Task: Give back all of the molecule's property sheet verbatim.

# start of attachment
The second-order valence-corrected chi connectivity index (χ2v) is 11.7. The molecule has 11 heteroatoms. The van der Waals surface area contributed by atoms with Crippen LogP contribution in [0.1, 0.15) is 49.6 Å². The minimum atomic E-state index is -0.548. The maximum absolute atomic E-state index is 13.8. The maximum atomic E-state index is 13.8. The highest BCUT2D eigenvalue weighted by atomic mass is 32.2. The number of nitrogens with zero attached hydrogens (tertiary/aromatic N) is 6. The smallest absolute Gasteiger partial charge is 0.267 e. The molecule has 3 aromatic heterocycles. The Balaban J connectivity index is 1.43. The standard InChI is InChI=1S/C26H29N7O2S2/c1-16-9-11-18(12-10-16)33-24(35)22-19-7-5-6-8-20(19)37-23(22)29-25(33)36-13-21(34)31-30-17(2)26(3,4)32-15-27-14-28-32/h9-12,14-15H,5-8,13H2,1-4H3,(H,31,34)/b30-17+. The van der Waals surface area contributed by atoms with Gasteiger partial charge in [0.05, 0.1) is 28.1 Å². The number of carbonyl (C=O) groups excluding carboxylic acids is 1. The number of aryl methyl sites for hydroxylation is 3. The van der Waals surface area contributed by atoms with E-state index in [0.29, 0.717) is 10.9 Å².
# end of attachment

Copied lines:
The second-order valence-corrected chi connectivity index (χ2v) is 11.7. The molecule has 11 heteroatoms. The van der Waals surface area contributed by atoms with Crippen LogP contribution in [0.1, 0.15) is 49.6 Å². The minimum atomic E-state index is -0.548. The maximum absolute atomic E-state index is 13.8. The maximum atomic E-state index is 13.8. The highest BCUT2D eigenvalue weighted by atomic mass is 32.2. The number of nitrogens with zero attached hydrogens (tertiary/aromatic N) is 6. The smallest absolute Gasteiger partial charge is 0.267 e. The molecule has 3 aromatic heterocycles. The Balaban J connectivity index is 1.43. The standard InChI is InChI=1S/C26H29N7O2S2/c1-16-9-11-18(12-10-16)33-24(35)22-19-7-5-6-8-20(19)37-23(22)29-25(33)36-13-21(34)31-30-17(2)26(3,4)32-15-27-14-28-32/h9-12,14-15H,5-8,13H2,1-4H3,(H,31,34)/b30-17+. The van der Waals surface area contributed by atoms with Gasteiger partial charge in [0.05, 0.1) is 28.1 Å². The number of carbonyl (C=O) groups excluding carboxylic acids is 1. The number of aryl methyl sites for hydroxylation is 3. The van der Waals surface area contributed by atoms with E-state index in [0.29, 0.717) is 10.9 Å².